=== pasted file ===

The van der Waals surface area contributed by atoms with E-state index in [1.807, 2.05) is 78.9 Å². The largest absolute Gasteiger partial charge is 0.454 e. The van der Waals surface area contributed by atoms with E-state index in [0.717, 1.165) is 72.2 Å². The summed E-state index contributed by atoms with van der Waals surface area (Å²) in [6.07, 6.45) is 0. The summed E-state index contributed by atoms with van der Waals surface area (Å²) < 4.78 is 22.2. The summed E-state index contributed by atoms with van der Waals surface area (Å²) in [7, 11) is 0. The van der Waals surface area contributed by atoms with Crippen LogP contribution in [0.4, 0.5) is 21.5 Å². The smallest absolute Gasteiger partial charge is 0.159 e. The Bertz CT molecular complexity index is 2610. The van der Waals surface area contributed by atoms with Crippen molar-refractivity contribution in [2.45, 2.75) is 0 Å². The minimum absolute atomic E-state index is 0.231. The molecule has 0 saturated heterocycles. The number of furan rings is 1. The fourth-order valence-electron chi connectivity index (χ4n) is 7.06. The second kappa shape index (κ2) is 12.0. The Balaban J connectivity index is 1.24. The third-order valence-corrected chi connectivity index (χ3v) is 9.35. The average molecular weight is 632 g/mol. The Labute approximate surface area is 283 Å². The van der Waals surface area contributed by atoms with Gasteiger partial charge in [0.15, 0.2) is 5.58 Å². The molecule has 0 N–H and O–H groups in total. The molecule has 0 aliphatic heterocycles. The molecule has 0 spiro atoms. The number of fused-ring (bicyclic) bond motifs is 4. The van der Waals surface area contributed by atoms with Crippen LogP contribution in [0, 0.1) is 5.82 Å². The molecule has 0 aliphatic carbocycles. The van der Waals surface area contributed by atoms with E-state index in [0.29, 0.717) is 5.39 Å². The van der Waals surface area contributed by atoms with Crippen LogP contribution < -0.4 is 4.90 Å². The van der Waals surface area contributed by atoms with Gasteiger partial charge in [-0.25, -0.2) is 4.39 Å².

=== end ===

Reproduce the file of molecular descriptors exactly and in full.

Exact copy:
The van der Waals surface area contributed by atoms with E-state index in [1.807, 2.05) is 78.9 Å². The largest absolute Gasteiger partial charge is 0.454 e. The van der Waals surface area contributed by atoms with E-state index in [0.717, 1.165) is 72.2 Å². The summed E-state index contributed by atoms with van der Waals surface area (Å²) in [6.07, 6.45) is 0. The summed E-state index contributed by atoms with van der Waals surface area (Å²) < 4.78 is 22.2. The summed E-state index contributed by atoms with van der Waals surface area (Å²) in [7, 11) is 0. The van der Waals surface area contributed by atoms with Crippen LogP contribution in [0.4, 0.5) is 21.5 Å². The smallest absolute Gasteiger partial charge is 0.159 e. The Bertz CT molecular complexity index is 2610. The van der Waals surface area contributed by atoms with Crippen molar-refractivity contribution in [2.45, 2.75) is 0 Å². The minimum absolute atomic E-state index is 0.231. The molecule has 0 saturated heterocycles. The number of furan rings is 1. The fourth-order valence-electron chi connectivity index (χ4n) is 7.06. The second kappa shape index (κ2) is 12.0. The Balaban J connectivity index is 1.24. The third-order valence-corrected chi connectivity index (χ3v) is 9.35. The average molecular weight is 632 g/mol. The Labute approximate surface area is 283 Å². The van der Waals surface area contributed by atoms with Gasteiger partial charge in [0.15, 0.2) is 5.58 Å². The molecule has 0 N–H and O–H groups in total. The molecule has 0 aliphatic heterocycles. The molecule has 0 spiro atoms. The number of fused-ring (bicyclic) bond motifs is 4. The van der Waals surface area contributed by atoms with Crippen LogP contribution in [0, 0.1) is 5.82 Å². The molecule has 0 aliphatic carbocycles. The van der Waals surface area contributed by atoms with E-state index in [0.29, 0.717) is 5.39 Å². The van der Waals surface area contributed by atoms with Crippen LogP contribution < -0.4 is 4.90 Å². The van der Waals surface area contributed by atoms with Gasteiger partial charge in [-0.25, -0.2) is 4.39 Å².